Gnocchi, too, were reasonably airy -- if not clouds, then pillows, free of the gumminess that plagues so many local renditions. We chose the evening's special version, which came robed in a silky mascarpone and walnut cream sauce that was thoroughly addictive. "I have to stop eating this!" said Marty, pushing the plate aside. "Resistance is futile," my partner murmured as he speared another piece.

Veal piccata offered thickish medallions with capers and lemon white-wine sauce. Although salty and chewy, the meat at least didn't taste like Simulac, the fake-milk taste of formula-fed Provimi veal -- or else the tart sauce erased any bottle-fed flavor. Alongside were crisp cooked carrots, string beans, and interesting mashed potatoes flavored with roasted garlic, rosemary, and filet mignon au jus. Cioppino, fisherman's stew, held a cauldron's worth of shrimp, mussels, clams, and salmon in a smooth, garlicky white-wine tomato sauce with a dash of butter. It's less acidic than the San Francisco "Wharf" version, albeit also bereft of the latter's crab. We loved the sauce, and the fish and shrimp were fine, but the mussels and clams were overcooked.

For dessert, the tiramisu was ethereal enough to overcome its cliché status. The chocolate mousse was served over mascarpone cream, the slightly tart cheese playing off the sweetness of the chocolate. Crema caramela, Italian flan, had a touch of semolina in the custard, lending it a cheesecake-like texture. Desserts change frequently. A sometime-special that chef Flores cooked at Nostrana is millefoglie, airy puff pastry layered with Chantilly cream -- if it's among the evening's choices, don't miss the chance to grab one.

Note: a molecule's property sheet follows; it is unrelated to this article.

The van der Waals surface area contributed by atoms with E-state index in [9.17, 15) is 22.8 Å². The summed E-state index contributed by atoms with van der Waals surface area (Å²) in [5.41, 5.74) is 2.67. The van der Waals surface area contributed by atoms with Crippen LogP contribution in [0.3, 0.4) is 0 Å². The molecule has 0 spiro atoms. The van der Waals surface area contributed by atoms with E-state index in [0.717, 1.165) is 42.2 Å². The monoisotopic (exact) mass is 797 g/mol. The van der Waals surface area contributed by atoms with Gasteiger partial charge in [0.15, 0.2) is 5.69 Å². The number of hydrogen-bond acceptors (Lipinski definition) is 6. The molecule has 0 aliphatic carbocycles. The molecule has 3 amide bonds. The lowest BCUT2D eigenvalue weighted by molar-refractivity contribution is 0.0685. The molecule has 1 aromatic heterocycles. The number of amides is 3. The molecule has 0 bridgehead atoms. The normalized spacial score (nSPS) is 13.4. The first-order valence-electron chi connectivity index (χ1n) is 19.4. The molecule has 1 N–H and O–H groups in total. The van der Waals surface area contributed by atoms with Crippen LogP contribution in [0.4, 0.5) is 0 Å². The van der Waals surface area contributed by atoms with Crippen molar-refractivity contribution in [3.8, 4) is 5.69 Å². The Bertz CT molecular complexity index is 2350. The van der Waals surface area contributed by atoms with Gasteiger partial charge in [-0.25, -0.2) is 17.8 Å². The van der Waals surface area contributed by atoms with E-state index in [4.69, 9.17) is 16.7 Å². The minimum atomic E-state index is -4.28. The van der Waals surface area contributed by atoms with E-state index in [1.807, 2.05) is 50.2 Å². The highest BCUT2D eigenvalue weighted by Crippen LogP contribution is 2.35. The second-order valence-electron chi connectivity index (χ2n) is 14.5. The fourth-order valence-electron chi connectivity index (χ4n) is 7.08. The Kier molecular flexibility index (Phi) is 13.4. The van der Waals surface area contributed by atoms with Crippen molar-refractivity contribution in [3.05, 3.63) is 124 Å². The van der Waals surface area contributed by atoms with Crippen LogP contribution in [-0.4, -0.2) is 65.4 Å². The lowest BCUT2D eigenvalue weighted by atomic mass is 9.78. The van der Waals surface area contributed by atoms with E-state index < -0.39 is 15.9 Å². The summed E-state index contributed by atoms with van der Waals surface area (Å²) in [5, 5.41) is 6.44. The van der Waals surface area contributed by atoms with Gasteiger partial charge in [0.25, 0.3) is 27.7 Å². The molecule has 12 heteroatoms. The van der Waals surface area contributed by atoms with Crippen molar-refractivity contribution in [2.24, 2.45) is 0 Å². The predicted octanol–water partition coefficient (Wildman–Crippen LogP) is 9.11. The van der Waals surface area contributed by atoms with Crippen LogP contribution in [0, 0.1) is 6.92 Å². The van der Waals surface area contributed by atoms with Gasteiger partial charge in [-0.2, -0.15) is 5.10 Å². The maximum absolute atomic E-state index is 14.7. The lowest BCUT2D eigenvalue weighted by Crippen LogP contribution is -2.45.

As we enjoyed our desserts, we spotted one diner at the next table running over to next-door Starbucks and returning with paper cups -- just as we were savoring the excellent house espresso. Mall mentality, I guess.

If you liked Via Italia, you'll still feel at home with the food at Cucina Italiana. Chef Flores has kept much of the menu and cooks in the same style, and I can't believe you'll mourn the lack of headwaiter Maurizio. If you liked Trattoria Nostrana -- well, you're probably on the phone already, setting up your next dinner date.

ABOUT THE CHEF

Chef José Flores comes from a restaurant family in San Luís Potosi in central Mexico. His parents sent him to study cooking at the CCA in San Francisco for two years, expecting him to come back and work at their restaurants. While he was studying and working in Northern California, he decided he preferred Italian food and liked living in the U.S. His sister lived in La Mesa, so he moved to San Diego. "My mom still calls me," he says. "She says, 'Hey, what's going on? I'm waiting for you!' I say, 'Never mind! I'm staying in America and I'm opening my own business.'"

After years of cooking at Trattoria I Trulli in Encinitas and Via Italia at both its locations, he opened his own Trattoria Nostrana at the outer reaches of La Mesa/Fletcher Hills. "But it was too far away from downtown. I wanted to open a place in La Jolla, but the lease was too expensive," he says. "I sold [Nostrana] so I could move to Utah and open a restaurant there with a friend, but then I decided that it was too far away. Then Paolo, the owner of Via Italia, called me and said, 'Why don't you come to help me?' because he didn't have a chef here. I was looking for a place to buy in Poway, but last September he decided to sell the location in Clairemont because he'd moved to Encinitas and it was too long to commute. I told him, 'Then let me have it!' and he sold it to me. I live in Clairemont, five blocks away, so this is like my second home. I'm married with two beautiful daughters, and after the lunch hour, I can pick the girls up from school and drive them home, so we have some time together.

"We changed the name to Cucina Italiana. The menu was already a little shorter than it used to be, and we made a few changes. I put in a few dishes of my own. We're talking with people who used to come to Nostrana and finding out what dishes from there they want me to cook here and what dishes people liked most at Via Italia. I change my desserts every three or four days. I still buy my produce from Bellissima Produce -- I've been working with them for ten years, and they get me everything very fresh. I buy my fish and seafood in small quantities because I want to serve everything fresh, even if it means sometimes I run out of something."

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Place

Cucina Italiana

4705-A Clairemont Drive, San Diego